Activists scorned these new policies, calling them a form of propaganda. Bendixen of Refugees Welcome said that the government risked setting off unanticipated effects, such as damaging the country’s image as a global business center welcome to the world’s citizens, as it created a new image of Denmark as xenophobic and closed to outsiders.

The crisis illustrates how public diplomacy has increasingly become an area that can be contested by a country’s own citizens, who are able to offer a public and easily shareable opposing narrative.

But just as the government had its own public push against refugees, many ordinary Danes created a narrative that promoted a very different story. For example, volunteers from Denmark’s Refugees Welcome traveled to Greece and handed out Arabic language pamphlets comparing asylum conditions in Denmark to Sweden and Germany, which showed at that time there was a shorter wait time for their asylum request to be heard in Denmark as well as quicker reunification times with families. Bendixen, a professional graphic designer, pointed out that a flier they used intentionally incorporated the words “bring your families” into its logo to contradict the government’s line.
The creation of citizen narratives was seen in other parts of Europe, such as Berlin’s Refugees Welcome home sharing initiative (nicknamed the “refugee AirBnB”), raising interesting issues about the ways the refugee crisis has affected not just the EU’s own ability to collectively cope with the crisis but the ways an individual government can gain or lose soft power in its attempts to influence the refugees’ attitudes about their countries.  In part, this happens because it’s difficult—if not impossible—to isolate messages for one group of people without those same messages being seen by many other unintended audiences.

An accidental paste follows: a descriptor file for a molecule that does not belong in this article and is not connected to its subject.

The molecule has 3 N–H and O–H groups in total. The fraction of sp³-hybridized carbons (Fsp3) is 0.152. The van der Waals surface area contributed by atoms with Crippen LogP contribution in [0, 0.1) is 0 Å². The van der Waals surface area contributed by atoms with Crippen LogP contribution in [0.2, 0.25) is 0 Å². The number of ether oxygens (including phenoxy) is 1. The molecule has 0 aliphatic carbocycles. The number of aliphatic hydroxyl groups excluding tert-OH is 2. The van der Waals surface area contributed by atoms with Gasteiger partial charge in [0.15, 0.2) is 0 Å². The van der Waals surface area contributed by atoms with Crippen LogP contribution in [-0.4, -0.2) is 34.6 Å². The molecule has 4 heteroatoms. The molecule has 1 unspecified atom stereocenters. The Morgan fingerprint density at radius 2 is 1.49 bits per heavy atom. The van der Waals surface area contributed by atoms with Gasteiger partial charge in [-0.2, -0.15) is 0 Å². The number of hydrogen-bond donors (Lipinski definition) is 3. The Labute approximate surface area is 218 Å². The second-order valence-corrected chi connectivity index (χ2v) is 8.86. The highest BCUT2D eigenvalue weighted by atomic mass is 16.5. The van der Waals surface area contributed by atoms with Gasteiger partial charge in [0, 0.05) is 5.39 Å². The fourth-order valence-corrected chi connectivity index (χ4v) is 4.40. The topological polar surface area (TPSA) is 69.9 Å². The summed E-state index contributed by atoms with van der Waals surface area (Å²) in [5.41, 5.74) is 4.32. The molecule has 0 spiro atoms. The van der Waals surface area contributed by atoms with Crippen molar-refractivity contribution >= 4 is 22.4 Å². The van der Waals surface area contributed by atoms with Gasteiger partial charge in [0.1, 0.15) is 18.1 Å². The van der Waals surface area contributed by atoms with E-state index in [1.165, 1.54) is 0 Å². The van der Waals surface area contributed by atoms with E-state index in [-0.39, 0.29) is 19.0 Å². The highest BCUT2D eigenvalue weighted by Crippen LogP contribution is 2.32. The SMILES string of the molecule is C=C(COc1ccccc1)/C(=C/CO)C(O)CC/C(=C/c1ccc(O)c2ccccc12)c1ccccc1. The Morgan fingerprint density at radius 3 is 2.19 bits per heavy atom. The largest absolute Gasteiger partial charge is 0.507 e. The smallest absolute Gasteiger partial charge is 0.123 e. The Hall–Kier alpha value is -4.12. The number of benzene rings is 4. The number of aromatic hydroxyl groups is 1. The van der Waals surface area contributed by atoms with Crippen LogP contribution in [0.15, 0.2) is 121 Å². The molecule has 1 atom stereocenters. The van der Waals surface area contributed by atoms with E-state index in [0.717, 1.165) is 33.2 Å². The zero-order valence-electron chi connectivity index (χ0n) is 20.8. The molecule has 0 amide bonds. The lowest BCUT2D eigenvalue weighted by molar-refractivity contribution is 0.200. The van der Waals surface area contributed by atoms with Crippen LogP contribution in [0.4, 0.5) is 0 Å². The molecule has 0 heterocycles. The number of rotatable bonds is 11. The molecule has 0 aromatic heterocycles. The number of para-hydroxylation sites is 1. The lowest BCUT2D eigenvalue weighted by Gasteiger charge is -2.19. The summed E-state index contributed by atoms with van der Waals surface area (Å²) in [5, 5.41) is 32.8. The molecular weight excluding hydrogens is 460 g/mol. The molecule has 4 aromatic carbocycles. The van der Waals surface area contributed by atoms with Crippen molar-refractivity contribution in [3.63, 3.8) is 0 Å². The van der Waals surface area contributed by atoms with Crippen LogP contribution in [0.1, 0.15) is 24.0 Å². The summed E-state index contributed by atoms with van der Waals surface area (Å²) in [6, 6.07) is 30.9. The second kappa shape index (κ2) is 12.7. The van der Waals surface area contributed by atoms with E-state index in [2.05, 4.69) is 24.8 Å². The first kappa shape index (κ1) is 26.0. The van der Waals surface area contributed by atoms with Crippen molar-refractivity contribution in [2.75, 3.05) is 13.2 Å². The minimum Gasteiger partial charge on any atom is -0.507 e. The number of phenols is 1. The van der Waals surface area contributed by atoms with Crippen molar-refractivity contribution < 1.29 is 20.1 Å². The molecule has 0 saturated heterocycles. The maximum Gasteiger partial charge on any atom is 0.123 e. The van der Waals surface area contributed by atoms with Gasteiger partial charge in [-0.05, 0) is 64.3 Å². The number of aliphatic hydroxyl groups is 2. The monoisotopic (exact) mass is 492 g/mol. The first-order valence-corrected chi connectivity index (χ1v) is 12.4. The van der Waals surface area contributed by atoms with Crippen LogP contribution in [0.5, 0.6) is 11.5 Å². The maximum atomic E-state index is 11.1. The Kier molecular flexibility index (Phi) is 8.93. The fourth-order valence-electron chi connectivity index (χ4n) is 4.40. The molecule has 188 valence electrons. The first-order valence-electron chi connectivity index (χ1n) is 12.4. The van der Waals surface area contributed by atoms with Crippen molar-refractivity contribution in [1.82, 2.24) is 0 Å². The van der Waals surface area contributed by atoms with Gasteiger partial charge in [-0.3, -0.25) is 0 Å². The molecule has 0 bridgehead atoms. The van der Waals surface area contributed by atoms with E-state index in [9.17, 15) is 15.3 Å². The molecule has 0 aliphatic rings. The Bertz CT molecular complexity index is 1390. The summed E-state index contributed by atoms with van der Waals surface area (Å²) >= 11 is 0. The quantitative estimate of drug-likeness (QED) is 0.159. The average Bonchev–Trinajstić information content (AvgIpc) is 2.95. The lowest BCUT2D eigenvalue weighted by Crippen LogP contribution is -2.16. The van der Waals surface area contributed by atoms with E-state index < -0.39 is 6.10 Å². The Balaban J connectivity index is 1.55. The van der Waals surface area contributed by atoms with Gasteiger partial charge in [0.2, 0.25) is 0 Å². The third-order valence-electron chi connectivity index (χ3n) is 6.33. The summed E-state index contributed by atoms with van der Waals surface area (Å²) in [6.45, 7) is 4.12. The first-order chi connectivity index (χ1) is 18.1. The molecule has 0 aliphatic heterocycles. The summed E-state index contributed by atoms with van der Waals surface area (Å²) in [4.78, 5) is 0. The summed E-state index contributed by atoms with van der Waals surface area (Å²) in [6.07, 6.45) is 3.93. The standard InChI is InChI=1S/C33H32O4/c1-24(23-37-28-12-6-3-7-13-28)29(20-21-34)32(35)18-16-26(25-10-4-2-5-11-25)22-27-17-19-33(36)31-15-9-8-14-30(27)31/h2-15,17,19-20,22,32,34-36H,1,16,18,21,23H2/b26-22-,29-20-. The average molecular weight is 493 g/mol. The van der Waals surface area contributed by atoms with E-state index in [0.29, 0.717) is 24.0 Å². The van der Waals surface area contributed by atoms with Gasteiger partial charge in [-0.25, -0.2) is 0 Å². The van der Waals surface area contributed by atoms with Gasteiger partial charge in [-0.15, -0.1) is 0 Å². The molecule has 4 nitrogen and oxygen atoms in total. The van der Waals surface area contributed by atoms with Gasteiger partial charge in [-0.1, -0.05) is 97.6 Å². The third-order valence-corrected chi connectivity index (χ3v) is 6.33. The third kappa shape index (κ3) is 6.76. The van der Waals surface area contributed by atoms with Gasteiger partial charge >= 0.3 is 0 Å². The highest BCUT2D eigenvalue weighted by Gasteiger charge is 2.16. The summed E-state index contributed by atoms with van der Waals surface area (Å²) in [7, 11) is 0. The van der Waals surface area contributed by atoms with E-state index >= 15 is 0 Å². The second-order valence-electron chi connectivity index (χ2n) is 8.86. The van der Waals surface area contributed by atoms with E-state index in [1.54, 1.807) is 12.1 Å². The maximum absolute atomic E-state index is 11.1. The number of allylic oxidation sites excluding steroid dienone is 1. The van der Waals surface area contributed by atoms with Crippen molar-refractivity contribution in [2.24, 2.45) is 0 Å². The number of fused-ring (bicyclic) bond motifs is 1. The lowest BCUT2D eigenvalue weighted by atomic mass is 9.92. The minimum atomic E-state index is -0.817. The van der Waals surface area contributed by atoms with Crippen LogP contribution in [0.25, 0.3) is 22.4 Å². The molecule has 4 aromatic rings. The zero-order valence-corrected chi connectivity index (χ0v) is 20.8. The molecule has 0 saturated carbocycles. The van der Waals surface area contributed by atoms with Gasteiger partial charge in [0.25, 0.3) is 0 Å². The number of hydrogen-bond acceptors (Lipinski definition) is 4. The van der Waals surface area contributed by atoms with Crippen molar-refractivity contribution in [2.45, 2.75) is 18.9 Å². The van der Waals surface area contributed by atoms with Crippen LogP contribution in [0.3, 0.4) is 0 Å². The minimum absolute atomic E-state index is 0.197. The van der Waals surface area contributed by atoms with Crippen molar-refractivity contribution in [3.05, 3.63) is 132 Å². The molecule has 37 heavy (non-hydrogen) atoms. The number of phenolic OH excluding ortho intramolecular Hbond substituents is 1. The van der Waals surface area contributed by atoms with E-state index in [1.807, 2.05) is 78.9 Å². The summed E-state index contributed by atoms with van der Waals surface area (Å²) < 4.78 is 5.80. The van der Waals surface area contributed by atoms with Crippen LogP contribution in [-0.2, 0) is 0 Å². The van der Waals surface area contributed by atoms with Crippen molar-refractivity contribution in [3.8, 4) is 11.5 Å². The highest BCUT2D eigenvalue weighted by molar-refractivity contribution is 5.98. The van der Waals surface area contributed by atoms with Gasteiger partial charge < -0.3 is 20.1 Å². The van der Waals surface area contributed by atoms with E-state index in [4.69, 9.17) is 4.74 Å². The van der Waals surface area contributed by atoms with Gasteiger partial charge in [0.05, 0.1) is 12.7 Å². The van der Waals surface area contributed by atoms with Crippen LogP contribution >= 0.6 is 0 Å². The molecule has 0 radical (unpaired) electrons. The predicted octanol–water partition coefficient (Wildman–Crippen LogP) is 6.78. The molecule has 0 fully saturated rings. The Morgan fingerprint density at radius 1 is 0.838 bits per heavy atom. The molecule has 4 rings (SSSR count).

While the Danish government’s statements appear to have achieved widespread dissemination through news media coverage, they may not have actually deterred any refugees from coming there. In my interviews with Syrians seeking asylum in Denmark, many arrived in the country with reasons that no public campaigns would be likely to affect, such as hoping to join family members already living there. The many volunteers they interacted with in the asylum centers made them feel accepted in Denmark.
Furthermore, with a group such as Syrian refugees, who are long-used to ignoring government propaganda and mistrustful of institutions, the statements and actions that were intended to discourage them may not have even been noticed. That said, some refugees did report that on their journeys through Europe they found the most help from UN agencies and NGOs and sometimes even ordinary people, suggesting that in the battle of narratives, the welcoming one rather than the threatening one may have been the most successful in creating a memorable impression. As Nye argues, true soft power goes to those whose story wins.